In the plus column, Jones again cut down his strikeout rate from 22.6 percent in 2008 to 19.7 percent in 2009. Crossing the 20 percent threshold is a nice milestone for Jones, especially given that he struck out in 32.3 percent of his 2007 at-bats. In addition, his walk percentage rose to 7.1 percent, which is another great improvement for a batter who struggled so mightily just two seasons ago.

Despite the good-but-not-great home run totals on 2009, Jones really broke out in a big way with the power numbers, posting a 17.8 HR/FB rate—which is in the neighborhood of such luminaries as Mark Teixeira (17.8 HR/FB rate) and Evan Longoria (17.6 HR/FB rate). It’s hard not to be optimistic about a player who is in that kind of company. Further, his 5.6 IFFB percentage showed that he was making clean contact with the ball and was not overmatched by fastballs. This was confirmed by his vastly improved performance against heaters, rising from a -0.81 wFB/C in 2008 to -0.09 wFB/C in 2009. Overall, it was quite the improvement for Jones.

But there was just as much to be concerned about, especially regarding Jones’ plate discipline indicators. First off, Jones, again, posted a low contact rate of just 74.6 percent, a decline from his 76.9 percent in 2008. Jones also showed no improvement in his free-swinging ways, offering at 53.7 percent of all pitches he saw, hacking at a staggering rate of 35.3 percent of pitches outside the zone—good for eighth-worst in the league among qualified batters. This was compounded by the fact that pitchers caught on to his tendencies, throwing him just 48.4 percent of pitches inside the zone.

Jones’ problems go a bit deeper than just poor plate discipline, however. His injury problems are becoming a significant issue, as he played in just 119 games in 2009, down from 132 in 2008. He missed time for five ailments in 2009, including his hamstring, shin, neck, back, and ankle—which ultimately ended his season in September.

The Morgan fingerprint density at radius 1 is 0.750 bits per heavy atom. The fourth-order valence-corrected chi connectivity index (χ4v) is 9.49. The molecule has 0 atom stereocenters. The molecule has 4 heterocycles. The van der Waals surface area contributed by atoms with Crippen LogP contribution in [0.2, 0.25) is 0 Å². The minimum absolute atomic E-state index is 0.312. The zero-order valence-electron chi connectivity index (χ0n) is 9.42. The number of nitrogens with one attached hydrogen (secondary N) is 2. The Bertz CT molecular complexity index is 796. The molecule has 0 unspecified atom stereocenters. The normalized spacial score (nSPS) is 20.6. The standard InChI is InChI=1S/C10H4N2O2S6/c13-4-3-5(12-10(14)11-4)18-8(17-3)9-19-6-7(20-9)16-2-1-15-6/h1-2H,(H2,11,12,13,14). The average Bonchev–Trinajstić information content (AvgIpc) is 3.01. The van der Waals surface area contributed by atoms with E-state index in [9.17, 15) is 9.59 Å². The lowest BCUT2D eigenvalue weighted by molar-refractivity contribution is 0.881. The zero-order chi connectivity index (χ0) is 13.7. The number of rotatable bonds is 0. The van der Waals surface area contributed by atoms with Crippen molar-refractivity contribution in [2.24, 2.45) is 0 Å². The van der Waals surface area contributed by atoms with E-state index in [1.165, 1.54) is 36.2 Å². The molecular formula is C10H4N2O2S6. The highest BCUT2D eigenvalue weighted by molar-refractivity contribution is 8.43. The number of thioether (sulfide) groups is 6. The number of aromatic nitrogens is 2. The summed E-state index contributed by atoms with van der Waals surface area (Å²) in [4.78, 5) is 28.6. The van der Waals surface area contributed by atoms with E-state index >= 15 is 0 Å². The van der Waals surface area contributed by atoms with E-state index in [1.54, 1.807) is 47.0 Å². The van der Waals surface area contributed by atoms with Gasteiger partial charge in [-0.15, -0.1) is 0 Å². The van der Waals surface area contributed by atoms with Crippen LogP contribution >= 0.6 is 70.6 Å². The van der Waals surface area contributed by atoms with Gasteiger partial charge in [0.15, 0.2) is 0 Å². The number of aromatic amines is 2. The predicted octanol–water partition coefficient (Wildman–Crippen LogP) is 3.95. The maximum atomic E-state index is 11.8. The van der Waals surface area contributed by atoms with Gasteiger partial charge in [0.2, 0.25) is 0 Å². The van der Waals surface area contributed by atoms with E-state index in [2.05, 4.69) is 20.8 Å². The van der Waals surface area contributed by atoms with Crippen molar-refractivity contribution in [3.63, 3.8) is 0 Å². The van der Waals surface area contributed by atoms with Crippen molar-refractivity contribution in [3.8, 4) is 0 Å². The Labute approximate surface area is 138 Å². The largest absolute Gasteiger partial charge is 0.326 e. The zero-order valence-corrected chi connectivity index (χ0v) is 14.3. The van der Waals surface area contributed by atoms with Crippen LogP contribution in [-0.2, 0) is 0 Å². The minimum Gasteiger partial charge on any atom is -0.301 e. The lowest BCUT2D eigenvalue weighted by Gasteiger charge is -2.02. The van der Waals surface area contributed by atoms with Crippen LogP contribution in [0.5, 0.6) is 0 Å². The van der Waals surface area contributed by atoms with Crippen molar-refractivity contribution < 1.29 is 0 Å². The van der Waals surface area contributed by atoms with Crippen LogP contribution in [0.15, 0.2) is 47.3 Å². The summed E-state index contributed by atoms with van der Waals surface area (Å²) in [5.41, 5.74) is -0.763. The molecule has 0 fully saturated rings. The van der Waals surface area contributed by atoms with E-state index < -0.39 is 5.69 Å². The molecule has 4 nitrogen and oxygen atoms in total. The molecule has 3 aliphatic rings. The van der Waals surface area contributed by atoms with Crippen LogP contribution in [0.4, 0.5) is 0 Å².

Jones’ swing plane is also a problematic as well. For a player with as much power potential as Jones has, his groundball tendencies are quite troublesome, as he posted the seventh-highest groundball rate last season at 55.4 percent, right around such power threats as Elvis Andrus and Nyjer Morgan. Without an improved flyball rate, Jones will never reach his ultimate power potential. However, for fantasy owners, this does constitute an opportunity as well as a risk, as any improvements in his groundball rate will be a great sign for his power output for the upcoming season.

As he has been cast since 2006, Adam Jones is a player with just as much potential for stardom as he has for disappointment. Jones is really a very interesting player. His power potential and adequate 2009 season mitigate his floor for 2010, while he has so much room for improvement for the rest of his offensive game that, if he figured it out at any time, he could explode as one of the better outfielders in fantasy baseball. It is difficult to say when he will make the breakout—and this is what will be the next phase of his game. For 2010, watch his O-Swing percentage, swing percentage, contact rate, and flyball rate in particular. If his O-Swing percentage drops, the walks will go up and he’ll see better pitches to hit. If his flyball rate improves, the homers will really start leaving the park with good frequency.

Overall, Jones presents excellent potential—just don’t get carried away with it. There haven’t been any signs that he will improve his plate discipline, so until you see them, don’t bank on it. Also, his groundball rate significantly mitigates his power potential, so until that improves, be careful. In the end, Jones projects as a league-average outfielder in 2010, with low- to mid-20s home runs, double-digit steals, and a batting average around .280. Good, not great. Still, he’s worth drafting on potential alone. And, if you don’t get him, watch the indicators to see if you can pull off a big trade during the year.

VOTE ON NEXT WEEK’S PLAYER PROFILE

{exp:freeform:form form_name=”player_poll_decnineonine” notify=”mike_silver_thehardballtimes@yahoo.com” required=”player” prevent_duplicate_on=”ip_address”}

Select A Player:
Jorge delaRosa
Jason Bay
Troy Tulowitzki
John Lackey
Phil Hughes

Other Players

{/exp:freeform:form}

*Feel free to also use the text box to nominate players for next week’s poll.

Print Friendly
« Previous: The uncertainty of Aaron Hill
Next: TUCK! sez: Ghost of X-mas Future »

Comments

  1. John K said...

    Wow, great analysis.  I dont’ know how I missed his high GB rate – I was focusing on his plate discipline most of last year.  I have to keep him at $3 but Vazquez (in a k;bb league) sure is tempting at $11.

    Thanks for this!

Leave a Reply

Your email address will not be published. Required fields are marked *

You may use these HTML tags and attributes: <a href="" title=""> <abbr title=""> <acronym title=""> <b> <blockquote cite=""> <cite> <code> <del datetime=""> <em> <i> <q cite=""> <strike> <strong>

Current day month ye@r *